Savannahians After Dark

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As the heart of the city keeps beating around the clock, meet six locals who help take care of Savannah from the late hours of the night to the early hours of the morning

Photography by MICHAEL SCHALK

Man standing on a dock with a container ship in the background

Harbor Pilot, Savannah Bar Pilots Association

From the captain’s bridge of lurching, gigantic cargo ships that come in and out of Savannah’s ports mostly at night, the city appears to be asleep. 

“It looks like nothing is going on simply because without binoculars, the people are so small,” says Rob King, one of Savannah’s 20 harbor pilots specially trained to safely captain international ships in and out of the Savannah River. His schedule is similar to that of a doctor’s — being on call 24 hours a day, seven days a week at a time — as time zones do not bind the globe-crossing ships he shepherds into the harbor.

“Inside the wheelhouse, with the doors closed, you don’t hear anything,” he says. “But when you go outside, you start hearing the festivals and the bands playing. It’s like having your TV on mute while watching a party and then un-muting the TV and realizing, ‘Hey, they’re having a really good time out there!’”

We know those who line River Street at night are in awe of these hulking ships. They wave, yell and scramble to take pictures — their enthusiasm usually earning a blow of the ship’s whistle. But King, who started piloting back in 1999, can attest to the excitement that the captains have as they encounter our city front, blowing their whistles without pause. 

“They like that people see them,” King says of the crewmembers who come from around the world to the Port of Savannah. “As a seafarer, nobody usually gets to see those guys. Typically, when they’re in a port, they don’t get to go ashore, and if they do, the terminals are so far away that there is nothing for them to do.” Savannah, however, is unique in that a 15-minute taxi can connect weary seafarers with the city’s bustling nightlife.

King notes that the port has become busier and busier, and the ships have become bigger and bigger over the years. “There’s just no margin for error anymore,” he says. “Today, if you stood the biggest ship on its end, it’s probably equal to one of the top 50 tallest buildings in the world.”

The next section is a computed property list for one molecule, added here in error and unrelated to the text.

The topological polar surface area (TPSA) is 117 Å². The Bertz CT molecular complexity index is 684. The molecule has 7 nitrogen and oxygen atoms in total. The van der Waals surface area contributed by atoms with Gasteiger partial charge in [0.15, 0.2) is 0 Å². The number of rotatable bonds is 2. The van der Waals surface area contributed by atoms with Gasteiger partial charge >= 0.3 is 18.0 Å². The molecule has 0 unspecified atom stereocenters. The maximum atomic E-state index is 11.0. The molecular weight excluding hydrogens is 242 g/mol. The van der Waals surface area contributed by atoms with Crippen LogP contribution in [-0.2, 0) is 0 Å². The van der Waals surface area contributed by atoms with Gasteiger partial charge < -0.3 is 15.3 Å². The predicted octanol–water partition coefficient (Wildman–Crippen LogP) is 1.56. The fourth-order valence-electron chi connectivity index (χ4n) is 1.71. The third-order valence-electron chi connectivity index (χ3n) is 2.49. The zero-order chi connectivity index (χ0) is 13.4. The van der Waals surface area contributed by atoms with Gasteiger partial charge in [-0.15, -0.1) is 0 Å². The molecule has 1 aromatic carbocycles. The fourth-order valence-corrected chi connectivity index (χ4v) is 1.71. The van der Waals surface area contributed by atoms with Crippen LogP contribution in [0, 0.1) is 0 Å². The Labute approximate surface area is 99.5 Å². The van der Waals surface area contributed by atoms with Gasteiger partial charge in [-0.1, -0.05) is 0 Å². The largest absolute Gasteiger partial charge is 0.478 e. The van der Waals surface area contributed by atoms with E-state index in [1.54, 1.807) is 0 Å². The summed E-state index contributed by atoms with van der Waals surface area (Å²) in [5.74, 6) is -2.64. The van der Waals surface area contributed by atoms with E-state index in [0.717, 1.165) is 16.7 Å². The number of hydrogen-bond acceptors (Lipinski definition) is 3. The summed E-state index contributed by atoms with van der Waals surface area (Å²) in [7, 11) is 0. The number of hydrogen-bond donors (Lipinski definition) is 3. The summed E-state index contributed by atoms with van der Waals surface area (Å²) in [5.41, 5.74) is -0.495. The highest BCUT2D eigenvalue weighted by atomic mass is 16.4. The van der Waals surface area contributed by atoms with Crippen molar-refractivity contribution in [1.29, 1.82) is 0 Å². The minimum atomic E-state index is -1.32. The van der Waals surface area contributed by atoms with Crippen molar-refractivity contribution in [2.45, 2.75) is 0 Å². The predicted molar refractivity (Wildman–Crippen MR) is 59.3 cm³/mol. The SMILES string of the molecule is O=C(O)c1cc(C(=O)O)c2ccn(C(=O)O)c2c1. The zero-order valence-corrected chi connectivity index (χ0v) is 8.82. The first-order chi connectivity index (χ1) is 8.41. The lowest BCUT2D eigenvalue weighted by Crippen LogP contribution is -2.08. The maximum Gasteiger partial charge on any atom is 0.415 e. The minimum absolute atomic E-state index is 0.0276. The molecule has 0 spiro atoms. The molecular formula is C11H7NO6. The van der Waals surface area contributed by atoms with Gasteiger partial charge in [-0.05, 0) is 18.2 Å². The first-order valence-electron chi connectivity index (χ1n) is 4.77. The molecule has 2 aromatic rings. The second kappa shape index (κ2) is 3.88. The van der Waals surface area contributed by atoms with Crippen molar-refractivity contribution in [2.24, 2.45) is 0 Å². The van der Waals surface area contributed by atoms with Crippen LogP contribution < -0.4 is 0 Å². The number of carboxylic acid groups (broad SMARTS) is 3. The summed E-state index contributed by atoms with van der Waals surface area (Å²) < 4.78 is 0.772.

And while the nighttime vantage is stunning from such heights, King says the favorite part of his job is getting to experience the cultures and traditions of the international crews that come to the port. “It’s like the world comes to your door,” he says. “I get to talk to people about what it’s like to live in Pakistan or India — and as someone who really likes people, that’s one of the best things for me.”

— Andrea Goto

Woman in an industrial kitchen baking scones

Owner, Savannah Scone Company

Anyone who’s had a scone from Savannah Scone Company can attest to the following — they’re addictive. Moist and full of flavor, the scones, which owner Sara Graham first started selling out of her house in The Landings during the pandemic, have attracted a cult following. Now when Graham opens the doors to her Medical Arts storefront at 8 a.m., she often has a line of devoted scone-heads waiting to see what flavors are being offered that day. “I see the same faces coming into the shop every day, and they’re so excited,” she says. “This town has been so good to me.” 

The early days of starting her small business, however, weren’t all smooth as butter or sweet as sugar. Graham, who has no formal training as a baker (her former career was in sales), makes each scone by hand, and bakes eight at a time. After establishing the storefront in February 2022, she quickly found that if she didn’t wake up at midnight, and work for seven hours before opening at 8 a.m., she would sell out in 45 minutes — her skills as a home baker couldn’t keep up with the demand from a growing fanbase.

“If our scones are the reason why you can smile at the end of your shift, it’s all worth it.”

Sara Graham

She baked alone, with only her husband, who handled the website and social media, for the company. “We really had no life,” she recalls. “We would go to bed at 3:30 in the afternoon, wake up at midnight, work until 2 p.m., then eat, take a shower and go back to sleep.” The only people they regularly saw besides customers were the patrons of Aqua Vitae Lounge, a cocktail bar in the same shopping center that stayed open until 4 a.m. 

Graham eventually reached a breaking point. She wasn’t sure how much longer she could continue working hours that stripped her of the ability to see friends and family and enjoy a golf cart ride on a nice day. Then, in July of 2023, Christmas came early in the form of two seasoned employees — a formally trained baker and a cashier. With their help, Graham has been able to keep more traditional baker’s hours — she sleeps until 3 or 4 a.m., and with the help of the other baker, has enough product to keep the store open until the early afternoon. 

Graham has a lot of new offerings in the works — among them, gluten-free scones and lunch options including soups. In the meantime, she relishes in the joy she brings to her customers, many of whom are night shift workers including nurses, police officers and firefighters. “If our scones are the reason why you can smile at the end of your shift, it’s all worth it,” she says.